Wednesday, 10 December 2014
Team Scoring At The US Skyrunner Series
Recently there's been some online and in-person discussion about team scoring surrounding the North Face Endurance Challenge 50-miler in Marin, including some great thoughts from Ryan Ghelfi (his latest blog post). It got me thinking along lines I'd previously considered before being involved in the US Skyrunner Series as the Series Director - namely that sports need teams for people to support.
Now that I'm in a position to create a system of scoring for teams at a national level, I decided to relate my thoughts in a blog to get comments before putting it into practice, so please let me know what you think. Bear in mind a couple of constraints - there's no budget for offering prize money for this in 2015 and there's no time to create a budget...but this may kick start that side of things for 2016.
As an additional feature, I'm currently working on a way to include live, real-time scoring during each race for teams but details are not ready to be released yet.
Here are the key elements I'd like to incorporate in team scoring:
1. Allow both elites and the entire field to effect the scoring.
2. Incorporate both women and men into a combined score for both elites and the entire field.
3. Create teams that people will genuinely care about.
4. Only include it if it adds something to a given race and/or the entire Series.
To achieve these aims I'm considering scoring for both the top runners and the entire field, but with the top runners still scoring for the masses as well. To get people behind teams, I believe the most effective common denominator is geography as this is what works in basically every sport globally. Then I hope the combination of these factors makes it of interest and gets people psyched to run for and support their team.
The geographical scoring makes most sense if based on US States plus international countries, given all the races are in the US. Every State will score in every race even if they have no runners - see the scoring described below. Only countries with finishers will be included, but once they have a single finisher in a single race they will be scored in every race, even if they have no runners.
Elite team scoring:
Cross-country scoring is tried and tested, so I propose that the top two men and one woman from a team have they gender positions added up. For example, a team with men in 2nd and 3rd plus the 1st woman would score 6 points (2+3+1). If there are not enough finishers for a team to complete their three finishers then each missing runner scores 25 points, so the previously mentioned team score without a female finisher would score 30 points (2+3+25). The most a team can score is 75 and if a team's runner is lower than 25th place then they still score 25 points at worst.
Full team scoring:
Every runner counts for the State or Country they enter under originally (even if they move before race day), including elites. The average position of the runners in their gender is the number that counts for scoring, with a bonus for the more runners they have.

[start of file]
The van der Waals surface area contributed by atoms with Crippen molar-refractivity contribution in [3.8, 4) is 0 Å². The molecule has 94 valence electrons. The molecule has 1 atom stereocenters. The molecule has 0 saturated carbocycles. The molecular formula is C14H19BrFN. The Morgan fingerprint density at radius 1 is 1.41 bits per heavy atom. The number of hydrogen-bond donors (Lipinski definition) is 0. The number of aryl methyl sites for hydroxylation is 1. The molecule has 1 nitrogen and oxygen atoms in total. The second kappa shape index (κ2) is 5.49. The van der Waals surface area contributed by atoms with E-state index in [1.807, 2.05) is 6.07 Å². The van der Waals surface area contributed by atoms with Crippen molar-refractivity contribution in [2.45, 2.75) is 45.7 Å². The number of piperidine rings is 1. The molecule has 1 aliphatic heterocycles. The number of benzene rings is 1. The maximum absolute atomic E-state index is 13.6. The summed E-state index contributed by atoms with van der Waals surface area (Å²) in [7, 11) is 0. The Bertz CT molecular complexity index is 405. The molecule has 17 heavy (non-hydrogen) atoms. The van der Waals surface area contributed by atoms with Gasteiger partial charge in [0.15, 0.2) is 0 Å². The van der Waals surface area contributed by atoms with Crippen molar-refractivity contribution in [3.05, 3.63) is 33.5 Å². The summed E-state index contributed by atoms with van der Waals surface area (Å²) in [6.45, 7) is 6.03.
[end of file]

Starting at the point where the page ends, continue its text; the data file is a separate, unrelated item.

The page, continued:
The State or country with the most runners in a race gets a 5 point deduction from their score, second largest gets 4 points off, third largest gets 3 points off, fourth largest gets 2 points off and the 5th largest gets a single point off their score. The lowest score possible is 1 point above the worst scoring team that has finishers. This score applies to all teams that fail to have 3 finishers.
For example, if Colorado has the most runners in a race and the average finisher's position in their gender is 22.567th then we round to one decimal place then deduct the 5 point bonus to give a score of 17.6.
Single race v entire Series:
I aim to include scoring for every distance at every event to give a result for the individual race plus a league table over the season. I guess I'll get comments about how all the scoring favors the States that hold more races since it's easier to get locals to turn up, but the bonus points' system only gives a slight advantage to big numbers. Regarding the elite races, 2015 should see some high-level competition across the entire Series, meaning that the States with the best mountain runners should do better in the elite rankings and they aren't punished too much if they can't get a full scoring team out given it only requires two men and one woman and there's only so many points that can be added as a penalty.
There's a degree of trial and error with this approach since it's something new and relies on the races being reasonably geographically diverse and competitive. Both of these elements should increase over time and this is just the first step. Depending on how it goes it could morph into a number of things in 2016, especially with discussions with sponsors to get top athlete's sponsors on board.
Let me know what you think. Is this an exciting addition to the sport of trail running? Does it add something to the US Skyrunner Series? What would you change to my proposal (be realistic as well as ideas for where to aim for the in the longer term)?